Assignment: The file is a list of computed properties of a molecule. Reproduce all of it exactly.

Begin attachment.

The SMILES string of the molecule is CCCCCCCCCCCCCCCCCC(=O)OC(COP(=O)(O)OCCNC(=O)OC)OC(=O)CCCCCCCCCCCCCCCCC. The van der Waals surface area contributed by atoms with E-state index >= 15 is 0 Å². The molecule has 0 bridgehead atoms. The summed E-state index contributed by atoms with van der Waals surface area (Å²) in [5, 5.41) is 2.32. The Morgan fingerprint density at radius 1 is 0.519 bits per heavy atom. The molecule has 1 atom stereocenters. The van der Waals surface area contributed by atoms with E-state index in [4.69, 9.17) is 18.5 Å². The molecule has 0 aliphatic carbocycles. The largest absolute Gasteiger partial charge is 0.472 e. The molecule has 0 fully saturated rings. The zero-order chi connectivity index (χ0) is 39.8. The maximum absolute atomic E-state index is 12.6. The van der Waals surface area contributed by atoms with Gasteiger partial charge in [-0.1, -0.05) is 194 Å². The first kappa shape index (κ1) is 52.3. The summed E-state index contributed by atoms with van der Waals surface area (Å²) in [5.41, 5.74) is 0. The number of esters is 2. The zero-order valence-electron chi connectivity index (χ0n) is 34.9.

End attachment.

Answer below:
The SMILES string of the molecule is CCCCCCCCCCCCCCCCCC(=O)OC(COP(=O)(O)OCCNC(=O)OC)OC(=O)CCCCCCCCCCCCCCCCC. The van der Waals surface area contributed by atoms with E-state index >= 15 is 0 Å². The molecule has 0 bridgehead atoms. The summed E-state index contributed by atoms with van der Waals surface area (Å²) in [5, 5.41) is 2.32. The Morgan fingerprint density at radius 1 is 0.519 bits per heavy atom. The molecule has 1 atom stereocenters. The van der Waals surface area contributed by atoms with E-state index in [4.69, 9.17) is 18.5 Å². The molecule has 0 aliphatic carbocycles. The largest absolute Gasteiger partial charge is 0.472 e. The molecule has 0 fully saturated rings. The zero-order chi connectivity index (χ0) is 39.8. The maximum absolute atomic E-state index is 12.6. The van der Waals surface area contributed by atoms with Gasteiger partial charge in [-0.1, -0.05) is 194 Å². The first kappa shape index (κ1) is 52.3. The summed E-state index contributed by atoms with van der Waals surface area (Å²) in [5.41, 5.74) is 0. The number of esters is 2. The zero-order valence-electron chi connectivity index (χ0n) is 34.9.